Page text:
What is Massage Therapy?
Massage therapy is the manipulation of soft tissues of the body including muscles, connective tissue, tendons, ligaments and joints - using varying degrees of pressure and movement. A massage therapist often uses their hands, fingers, forearms and elbows to perform the massage. During the session, the client lies on a table, either in loose-fitting clothing or undressed (covered with a sheet, except for the area being massaged). The therapist may use oil or lotion to reduce friction on the skin.
Massage therapy is used to treat the discomfort associated with every day occupational stresses, muscular overuse and many chronic pain conditions. Specifically, massage therapy can rehabilitate sports injuries, reduce stress, increase relaxation, improve digestive condition, address anxiety and depression. It also provides short-term benefits for low-back pain, neck and shoulder pain, pain from osteoarthritis of the knee, and headaches. It may also help people cope with illnesses such as cancer and heart disease. Common types of massages are Swedish Massage (the therapist uses long strokes, kneading, deep circular movements, vibration, and tapping); Sports Massage; Prenatal massage; Deep Tissue Massage; Indian Head Massage; and Clinical Massage.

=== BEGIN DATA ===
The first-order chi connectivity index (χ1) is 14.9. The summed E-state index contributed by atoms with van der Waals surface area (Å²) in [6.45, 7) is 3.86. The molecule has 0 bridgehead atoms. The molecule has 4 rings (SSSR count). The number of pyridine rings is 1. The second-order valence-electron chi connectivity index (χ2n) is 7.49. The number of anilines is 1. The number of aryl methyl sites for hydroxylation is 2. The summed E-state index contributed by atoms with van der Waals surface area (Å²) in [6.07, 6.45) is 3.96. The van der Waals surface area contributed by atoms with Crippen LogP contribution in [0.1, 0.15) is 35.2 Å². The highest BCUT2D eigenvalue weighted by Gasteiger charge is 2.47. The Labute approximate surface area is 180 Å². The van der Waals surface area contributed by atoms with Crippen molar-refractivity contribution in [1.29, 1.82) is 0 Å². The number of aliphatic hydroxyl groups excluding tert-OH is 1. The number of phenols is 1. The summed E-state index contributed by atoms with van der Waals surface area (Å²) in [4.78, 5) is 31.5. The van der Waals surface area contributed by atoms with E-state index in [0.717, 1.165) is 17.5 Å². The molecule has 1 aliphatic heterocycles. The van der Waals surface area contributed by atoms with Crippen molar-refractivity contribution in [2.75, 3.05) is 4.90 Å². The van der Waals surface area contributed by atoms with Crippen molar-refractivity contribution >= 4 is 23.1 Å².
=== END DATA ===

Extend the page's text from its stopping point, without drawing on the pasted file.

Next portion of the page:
Massage therapy is usually enjoyable and poses very few health risks if it is used appropriately and provided by a certified massage therapist. However, it is still necessary to consult a doctor before receiving a massage as it may be unsafe for certain medical conditions.